The Maxwell Colette name is about two things: first of all, it was about me not being one of those egotistical gallerists who is all about, “This is me inflicting my taste on the world,” and “This is about my name and my vision and what not.” So I wanted it to be outside of that, not some kind of Oliver Hild Gallery thing. And on top of it, then, it coincides with the changing vision and mission of the gallery from being that outsider kind of thing, off the radar, to a conduit, you know, into the broader contemporary art world.

Do you feel like you have influenced or are influencing the way that street art is being received by displaying artwork by street artists?

Without a doubt. I had two people who came in to view the Gaia stuff and wanted to know how we brought Gaia into town, he put stuff out on the street and we took pieces from the street and brought them into the gallery. They thought those giant wooden pieces were things he did on the street and we just took the walls and brought them into our gallery. They thought that was how we operated—in all honesty.

I had to explain to them that these things were actually crafted in our space as fine art pieces and not something that we just took off the walls of somebody’s property. That blew my mind, but this idea of what street art is about and what our role is in it its kind of funny, how people understand it. As far as how we are influencing the street art that is out there right now, I am amazed on a daily basis who drops me e-mails, who is sniffing around, who hits me up on flickr.

That was one of the other last questions I wanted to ask you. I know there was a heated comment thread on Chicagoist going on and on regarding the Gaia show. How does that sort of commentary affect you?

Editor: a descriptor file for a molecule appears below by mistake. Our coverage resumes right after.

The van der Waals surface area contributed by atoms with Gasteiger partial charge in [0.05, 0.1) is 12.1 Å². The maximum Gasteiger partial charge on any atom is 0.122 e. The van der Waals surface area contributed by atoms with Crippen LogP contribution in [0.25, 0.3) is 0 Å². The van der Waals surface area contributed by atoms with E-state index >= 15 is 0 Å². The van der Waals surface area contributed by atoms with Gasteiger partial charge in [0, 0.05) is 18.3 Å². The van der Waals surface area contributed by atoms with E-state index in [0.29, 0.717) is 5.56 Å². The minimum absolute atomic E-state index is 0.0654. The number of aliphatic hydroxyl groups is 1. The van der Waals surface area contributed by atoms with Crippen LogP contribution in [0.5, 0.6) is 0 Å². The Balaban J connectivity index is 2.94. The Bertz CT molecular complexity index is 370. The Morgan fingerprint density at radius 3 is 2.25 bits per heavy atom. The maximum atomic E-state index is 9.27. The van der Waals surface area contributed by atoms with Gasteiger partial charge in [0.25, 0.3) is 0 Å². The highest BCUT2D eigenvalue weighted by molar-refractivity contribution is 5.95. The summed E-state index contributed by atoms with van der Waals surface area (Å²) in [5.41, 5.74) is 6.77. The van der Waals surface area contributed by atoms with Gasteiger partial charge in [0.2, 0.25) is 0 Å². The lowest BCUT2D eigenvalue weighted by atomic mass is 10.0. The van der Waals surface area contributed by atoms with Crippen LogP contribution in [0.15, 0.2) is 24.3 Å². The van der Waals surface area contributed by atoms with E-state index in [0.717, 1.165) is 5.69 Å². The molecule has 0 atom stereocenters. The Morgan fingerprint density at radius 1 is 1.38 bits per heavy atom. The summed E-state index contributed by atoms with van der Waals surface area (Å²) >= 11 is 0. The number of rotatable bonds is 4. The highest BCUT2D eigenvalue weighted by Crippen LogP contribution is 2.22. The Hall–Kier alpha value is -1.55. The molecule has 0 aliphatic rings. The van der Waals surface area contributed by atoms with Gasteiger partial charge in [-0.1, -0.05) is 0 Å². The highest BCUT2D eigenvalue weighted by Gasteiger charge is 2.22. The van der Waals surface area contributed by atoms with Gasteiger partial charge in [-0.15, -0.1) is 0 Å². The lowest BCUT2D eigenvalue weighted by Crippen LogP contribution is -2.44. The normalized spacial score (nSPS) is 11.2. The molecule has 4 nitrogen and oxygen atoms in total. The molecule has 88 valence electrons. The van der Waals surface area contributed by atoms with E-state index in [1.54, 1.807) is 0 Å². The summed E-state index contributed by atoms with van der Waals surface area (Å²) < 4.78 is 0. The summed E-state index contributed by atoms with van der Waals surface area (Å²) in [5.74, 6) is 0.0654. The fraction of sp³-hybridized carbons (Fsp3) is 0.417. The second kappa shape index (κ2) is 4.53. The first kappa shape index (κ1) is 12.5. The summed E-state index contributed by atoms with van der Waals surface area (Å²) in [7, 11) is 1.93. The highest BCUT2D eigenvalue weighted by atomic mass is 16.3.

Oliver Hild. Portrait in gallery space. (Photograph by Nicolette Caldwell)

Yes. What is nice is that we are finally prominent enough on the radar that we are getting backlash. It is the sure sign that you have achieved something when you actually get haters. I am an egomaniac so it doesn’t bother me at all. I know I am right; I am the visionary here. So how are people receiving me? It depends on the person. If you actually had a conversation with me for thirty seconds you realize that I am not a condescending asshole. You know? Maybe I have got a sense of humor that is dry enough that if you do not know me or never met me, you might think from things that I have said or written that I am completely out of mind. But when you see me face to face and see that I am smiling when I say this, and that there is no way that I can take that seriously, it is a different scenario.

Do you think you are fostering a certain outlet that is not necessarily available, regarding what is currently accepted as an art form in our society?

Yes, absolutely. I also think that there is an interesting disassociation between what we allow under the guise of marketing and commercialism. We allow people to do illegal billboards and it is like, “Whatever, this is just a business thing and just about somebody not filing a permit, it is not a big deal.” So what is the difference between that and a dude who does not get a permit for a street art installation? It is the same criminality, but one is treated completely differently than the other. Guys from Clear Channel are not arrested for putting up billboards, you know. They get fined.

If anything, you think they would spend more time fining big corporations. They would get big bucks from that. What is going to come of fining and prosecuting a street artist?

Prosecuting a kid who is an Art student, who has nothing you can take from him. How are you going to recoup the cost of painting a freight car from that? Maybe you can force the kid to do time and fuck up the rest of his life. That is the best you can hope to do. It is madness. Nobody goes up to those guys, the roofers who put up those little signs everywhere that say, “Fix your roof, etc.” Nobody goes down and arrests those guys. It is bizarre in that respect that we tolerate for this activity to be done by some people and not by others.